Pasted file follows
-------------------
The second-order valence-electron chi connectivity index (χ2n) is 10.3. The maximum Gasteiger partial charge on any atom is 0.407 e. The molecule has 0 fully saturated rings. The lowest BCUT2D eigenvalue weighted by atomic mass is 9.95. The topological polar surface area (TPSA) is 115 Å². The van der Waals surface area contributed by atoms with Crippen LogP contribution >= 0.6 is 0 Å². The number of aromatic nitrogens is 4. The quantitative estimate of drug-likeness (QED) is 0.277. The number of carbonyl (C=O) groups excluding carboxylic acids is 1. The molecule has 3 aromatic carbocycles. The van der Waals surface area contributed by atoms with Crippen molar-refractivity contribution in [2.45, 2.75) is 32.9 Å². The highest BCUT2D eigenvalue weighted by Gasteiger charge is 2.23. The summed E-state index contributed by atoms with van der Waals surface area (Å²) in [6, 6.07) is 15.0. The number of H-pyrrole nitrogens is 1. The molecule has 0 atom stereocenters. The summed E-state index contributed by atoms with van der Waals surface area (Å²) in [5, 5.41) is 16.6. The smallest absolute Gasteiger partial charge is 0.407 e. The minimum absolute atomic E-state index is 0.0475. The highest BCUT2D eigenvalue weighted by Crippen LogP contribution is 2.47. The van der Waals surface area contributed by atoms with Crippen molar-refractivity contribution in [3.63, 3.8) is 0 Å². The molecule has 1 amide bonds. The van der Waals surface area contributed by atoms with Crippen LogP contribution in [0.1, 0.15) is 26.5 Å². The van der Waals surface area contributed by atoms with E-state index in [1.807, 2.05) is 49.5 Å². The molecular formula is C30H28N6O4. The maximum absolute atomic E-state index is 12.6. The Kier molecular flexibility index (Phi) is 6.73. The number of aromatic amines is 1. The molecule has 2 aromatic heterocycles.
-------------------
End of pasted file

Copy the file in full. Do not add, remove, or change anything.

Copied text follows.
The second-order valence-electron chi connectivity index (χ2n) is 10.3. The maximum Gasteiger partial charge on any atom is 0.407 e. The molecule has 0 fully saturated rings. The lowest BCUT2D eigenvalue weighted by atomic mass is 9.95. The topological polar surface area (TPSA) is 115 Å². The van der Waals surface area contributed by atoms with Crippen LogP contribution >= 0.6 is 0 Å². The number of aromatic nitrogens is 4. The quantitative estimate of drug-likeness (QED) is 0.277. The number of carbonyl (C=O) groups excluding carboxylic acids is 1. The molecule has 3 aromatic carbocycles. The van der Waals surface area contributed by atoms with Crippen molar-refractivity contribution in [2.45, 2.75) is 32.9 Å². The highest BCUT2D eigenvalue weighted by Gasteiger charge is 2.23. The summed E-state index contributed by atoms with van der Waals surface area (Å²) in [6, 6.07) is 15.0. The number of H-pyrrole nitrogens is 1. The molecule has 0 atom stereocenters. The summed E-state index contributed by atoms with van der Waals surface area (Å²) in [5, 5.41) is 16.6. The smallest absolute Gasteiger partial charge is 0.407 e. The minimum absolute atomic E-state index is 0.0475. The highest BCUT2D eigenvalue weighted by Crippen LogP contribution is 2.47. The van der Waals surface area contributed by atoms with Crippen molar-refractivity contribution in [3.63, 3.8) is 0 Å². The molecule has 1 amide bonds. The van der Waals surface area contributed by atoms with Crippen LogP contribution in [0.1, 0.15) is 26.5 Å². The van der Waals surface area contributed by atoms with E-state index in [1.807, 2.05) is 49.5 Å². The molecular formula is C30H28N6O4. The maximum absolute atomic E-state index is 12.6. The Kier molecular flexibility index (Phi) is 6.73. The number of aromatic amines is 1. The molecule has 2 aromatic heterocycles.